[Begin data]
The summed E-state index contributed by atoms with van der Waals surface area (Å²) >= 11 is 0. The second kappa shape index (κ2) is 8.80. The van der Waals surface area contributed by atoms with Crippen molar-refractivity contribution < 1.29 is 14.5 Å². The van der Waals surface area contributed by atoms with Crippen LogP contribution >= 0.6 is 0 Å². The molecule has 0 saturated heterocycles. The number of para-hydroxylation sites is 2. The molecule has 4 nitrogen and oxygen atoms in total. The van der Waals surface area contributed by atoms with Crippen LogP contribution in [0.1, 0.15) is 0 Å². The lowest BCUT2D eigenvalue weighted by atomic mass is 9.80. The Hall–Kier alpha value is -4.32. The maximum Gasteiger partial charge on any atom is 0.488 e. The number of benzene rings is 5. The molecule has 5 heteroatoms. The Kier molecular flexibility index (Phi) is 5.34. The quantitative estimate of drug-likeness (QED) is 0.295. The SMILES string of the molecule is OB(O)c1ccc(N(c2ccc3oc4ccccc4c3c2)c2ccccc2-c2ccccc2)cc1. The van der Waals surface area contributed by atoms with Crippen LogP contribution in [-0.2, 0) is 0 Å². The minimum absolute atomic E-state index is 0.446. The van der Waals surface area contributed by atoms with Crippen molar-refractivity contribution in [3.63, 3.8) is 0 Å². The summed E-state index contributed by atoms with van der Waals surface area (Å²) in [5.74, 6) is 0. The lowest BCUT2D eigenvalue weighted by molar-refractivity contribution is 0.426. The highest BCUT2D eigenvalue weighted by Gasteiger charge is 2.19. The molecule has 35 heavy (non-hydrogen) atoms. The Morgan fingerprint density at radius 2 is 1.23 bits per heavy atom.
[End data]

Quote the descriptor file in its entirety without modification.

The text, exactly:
The summed E-state index contributed by atoms with van der Waals surface area (Å²) >= 11 is 0. The second kappa shape index (κ2) is 8.80. The van der Waals surface area contributed by atoms with Crippen molar-refractivity contribution < 1.29 is 14.5 Å². The van der Waals surface area contributed by atoms with Crippen LogP contribution >= 0.6 is 0 Å². The molecule has 0 saturated heterocycles. The number of para-hydroxylation sites is 2. The molecule has 4 nitrogen and oxygen atoms in total. The van der Waals surface area contributed by atoms with Crippen LogP contribution in [0.1, 0.15) is 0 Å². The lowest BCUT2D eigenvalue weighted by atomic mass is 9.80. The Hall–Kier alpha value is -4.32. The maximum Gasteiger partial charge on any atom is 0.488 e. The number of benzene rings is 5. The molecule has 5 heteroatoms. The Kier molecular flexibility index (Phi) is 5.34. The quantitative estimate of drug-likeness (QED) is 0.295. The SMILES string of the molecule is OB(O)c1ccc(N(c2ccc3oc4ccccc4c3c2)c2ccccc2-c2ccccc2)cc1. The van der Waals surface area contributed by atoms with Crippen LogP contribution in [-0.2, 0) is 0 Å². The minimum absolute atomic E-state index is 0.446. The van der Waals surface area contributed by atoms with Crippen molar-refractivity contribution in [3.63, 3.8) is 0 Å². The summed E-state index contributed by atoms with van der Waals surface area (Å²) in [5.74, 6) is 0. The lowest BCUT2D eigenvalue weighted by molar-refractivity contribution is 0.426. The highest BCUT2D eigenvalue weighted by Gasteiger charge is 2.19. The molecule has 35 heavy (non-hydrogen) atoms. The Morgan fingerprint density at radius 2 is 1.23 bits per heavy atom.